Academic journal article Gender Forum

The Mother of Elephants: 'Lek' Chailert, Elephant Nature Park, and the Gendering of Elephant Husbandry (Op-Ed)

Academic journal article Gender Forum

The Mother of Elephants: 'Lek' Chailert, Elephant Nature Park, and the Gendering of Elephant Husbandry (Op-Ed)

Article excerpt

Today we celebrate Lek, who devotes her life to helping the elephants of Thailand. With trunks full of love and passion Lek is changing lives everyday and today we celebrate the mother of the Asian Elephant of Thailand.

- Patty Enp

Elephant Heaven

1Often described as 'elephant heaven', Elephant Nature Park (ENP) is a verdant sanctuary located in Chiang Mai Province in Northern Thailand. Begun in 1995 by Sangduen 'Lek' Chailert with a single elephant, ENP is now home to over sixty elephants rescued from the illegal logging industry, trekking camps, circuses, street begging, and other forms of animal labor including forced breeding. [1] Here, the elephants wander across open grass, wallow in mud baths, play with 'toys' specifically designed for physical and mental enrichment, and - in some cases - receive special diets for digestive or dental problems as well as medical treatment for wounds or long-term disabilities. They are not, however, the park's sole residents. A veritable Noah's Ark, ENP also houses rescued cows, some twenty water buffalo, more than two hundred cats, and over four hundred dogs. It also plays host to a steady stream of elephant-loving humans from across the globe.

2Tourists wishing to visit ENP can choose between booking a day excursion or a weeklong stay; those staying at least a week are designated as 'volunteers'. [2] The park has offered a form of 'voluntourism' since its inception. Broadly defined, voluntourism (or volunteer tourism) is a form of travel in which participants pay to volunteer in development or conservation-oriented projects (Conran; McGehee; Mostafanezhad; Rattan et al.). Not only has voluntourism generated a growing body of scholarly literature, it is also now one of the fastest growing alternative tourism markets in the world (Conran 1454). Volunteers at ENP pay 12,000 Thai baht (approximately $400 US) for the privilege of living at and 'working' for the park ("Visit and Volunteer"). Because the park is privately owned and does not receive financial assistance from the Thai government or a private sponsor, its survival depends wholly on the income generated by tourism and donations (Rattan 6). [3] The accommodations consist of dorm-like rooms equipped with beds, ceiling fans, and mosquito nets. Although some rooms have en-suite bathrooms, the majority of volunteers share common bathroom facilities and showers. Meals are served buffet-style, include both Thai and western cuisine, but are vegetarian in keeping with Chailert's own beliefs.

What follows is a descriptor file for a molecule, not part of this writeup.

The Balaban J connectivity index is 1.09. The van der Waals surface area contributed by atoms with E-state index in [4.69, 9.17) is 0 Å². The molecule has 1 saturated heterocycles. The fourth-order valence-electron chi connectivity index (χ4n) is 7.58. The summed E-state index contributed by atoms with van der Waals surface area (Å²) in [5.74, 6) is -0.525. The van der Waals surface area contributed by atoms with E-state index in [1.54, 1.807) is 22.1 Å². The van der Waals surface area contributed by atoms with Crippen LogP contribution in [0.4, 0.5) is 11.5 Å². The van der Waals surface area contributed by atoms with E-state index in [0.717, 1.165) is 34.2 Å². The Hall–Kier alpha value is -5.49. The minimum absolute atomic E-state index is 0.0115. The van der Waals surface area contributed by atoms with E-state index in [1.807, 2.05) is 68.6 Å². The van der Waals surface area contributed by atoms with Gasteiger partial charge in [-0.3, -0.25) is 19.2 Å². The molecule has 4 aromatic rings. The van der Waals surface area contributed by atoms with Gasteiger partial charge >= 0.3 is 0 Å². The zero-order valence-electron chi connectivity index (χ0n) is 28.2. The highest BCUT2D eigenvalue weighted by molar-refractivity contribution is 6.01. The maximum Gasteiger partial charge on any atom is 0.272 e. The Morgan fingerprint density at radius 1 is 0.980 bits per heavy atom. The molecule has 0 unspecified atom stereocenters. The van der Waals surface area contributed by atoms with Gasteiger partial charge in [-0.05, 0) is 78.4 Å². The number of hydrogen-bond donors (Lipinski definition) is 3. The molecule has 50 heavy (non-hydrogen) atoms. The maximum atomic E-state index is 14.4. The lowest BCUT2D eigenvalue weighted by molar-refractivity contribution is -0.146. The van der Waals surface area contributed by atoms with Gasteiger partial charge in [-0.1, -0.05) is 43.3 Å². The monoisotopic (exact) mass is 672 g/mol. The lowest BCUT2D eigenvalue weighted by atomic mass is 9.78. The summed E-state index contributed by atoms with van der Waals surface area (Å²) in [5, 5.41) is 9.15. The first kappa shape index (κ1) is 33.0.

3Volunteers, who can number over fifty in a given week, are divided into teams. The teams are assigned a rotation of duties to help maintain the park and its nonhuman residents. Common duties include cleaning the elephant shelters, unloading truckloads of fruits and vegetables and then washing them, clearing the park grounds of elephant dung and uneaten fodder, and traveling offsite to harvest banana stalks or corn. Other duties may involve general park maintenance, such as fence construction or tree planting. Typically each team will receive both a morning and an afternoon task, most of which involve physical labor. One afternoon 'task', however, usually consists of a guided, educational tour through the park during which volunteers learn the histories of individual elephants. During this time they are also given ample opportunity to observe the elephants in close proximity as well as enjoy limited contact with them, for example, by feeding them fruit. Volunteers are also welcome to take part in the twice daily snack feedings and almost daily bathings that are held for single-day visitors. It should be noted that the hand-feeding of elephants is strictly controlled. Visitors and volunteers are only allowed to feed specific elephants (in most cases, fully grown adults with mild temperaments), and the snack baskets are customized according to the elephant's age, nutritional needs, and dental health.

4I visited ENP twice in 2015. …

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